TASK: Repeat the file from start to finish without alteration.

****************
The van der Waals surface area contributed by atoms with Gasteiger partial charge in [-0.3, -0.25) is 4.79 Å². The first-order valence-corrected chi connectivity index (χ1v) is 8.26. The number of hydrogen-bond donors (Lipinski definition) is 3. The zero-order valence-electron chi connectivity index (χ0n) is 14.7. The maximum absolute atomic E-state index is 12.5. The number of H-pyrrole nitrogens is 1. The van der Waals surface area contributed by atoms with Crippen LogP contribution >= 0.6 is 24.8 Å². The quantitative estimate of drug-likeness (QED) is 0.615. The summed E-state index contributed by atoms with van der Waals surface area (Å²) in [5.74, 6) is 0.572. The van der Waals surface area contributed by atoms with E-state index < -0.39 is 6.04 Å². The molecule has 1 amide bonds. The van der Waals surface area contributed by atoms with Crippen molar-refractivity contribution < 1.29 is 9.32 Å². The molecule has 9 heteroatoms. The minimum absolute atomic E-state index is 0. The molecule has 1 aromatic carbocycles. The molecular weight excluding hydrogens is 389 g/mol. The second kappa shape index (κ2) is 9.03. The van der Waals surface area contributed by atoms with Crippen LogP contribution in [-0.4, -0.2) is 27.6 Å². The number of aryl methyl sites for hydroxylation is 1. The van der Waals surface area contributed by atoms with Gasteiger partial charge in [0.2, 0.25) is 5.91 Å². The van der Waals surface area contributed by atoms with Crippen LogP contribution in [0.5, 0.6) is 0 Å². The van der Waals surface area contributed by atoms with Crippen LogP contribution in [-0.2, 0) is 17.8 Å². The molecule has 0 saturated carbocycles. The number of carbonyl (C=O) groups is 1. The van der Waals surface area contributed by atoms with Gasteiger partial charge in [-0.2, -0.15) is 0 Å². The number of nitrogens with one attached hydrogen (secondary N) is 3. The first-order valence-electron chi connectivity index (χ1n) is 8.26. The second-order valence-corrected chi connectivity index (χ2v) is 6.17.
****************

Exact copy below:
The van der Waals surface area contributed by atoms with Gasteiger partial charge in [-0.3, -0.25) is 4.79 Å². The first-order valence-corrected chi connectivity index (χ1v) is 8.26. The number of hydrogen-bond donors (Lipinski definition) is 3. The zero-order valence-electron chi connectivity index (χ0n) is 14.7. The maximum absolute atomic E-state index is 12.5. The number of H-pyrrole nitrogens is 1. The van der Waals surface area contributed by atoms with Crippen LogP contribution >= 0.6 is 24.8 Å². The quantitative estimate of drug-likeness (QED) is 0.615. The summed E-state index contributed by atoms with van der Waals surface area (Å²) in [5.74, 6) is 0.572. The van der Waals surface area contributed by atoms with E-state index < -0.39 is 6.04 Å². The molecule has 1 amide bonds. The van der Waals surface area contributed by atoms with Crippen molar-refractivity contribution < 1.29 is 9.32 Å². The molecule has 9 heteroatoms. The minimum absolute atomic E-state index is 0. The molecule has 1 aromatic carbocycles. The molecular weight excluding hydrogens is 389 g/mol. The second kappa shape index (κ2) is 9.03. The van der Waals surface area contributed by atoms with Crippen LogP contribution in [-0.4, -0.2) is 27.6 Å². The number of aryl methyl sites for hydroxylation is 1. The van der Waals surface area contributed by atoms with Gasteiger partial charge in [0.2, 0.25) is 5.91 Å². The van der Waals surface area contributed by atoms with Crippen LogP contribution in [0.5, 0.6) is 0 Å². The van der Waals surface area contributed by atoms with Crippen LogP contribution in [-0.2, 0) is 17.8 Å². The molecule has 0 saturated carbocycles. The number of carbonyl (C=O) groups is 1. The van der Waals surface area contributed by atoms with Gasteiger partial charge in [-0.2, -0.15) is 0 Å². The number of nitrogens with one attached hydrogen (secondary N) is 3. The first-order valence-electron chi connectivity index (χ1n) is 8.26. The second-order valence-corrected chi connectivity index (χ2v) is 6.17.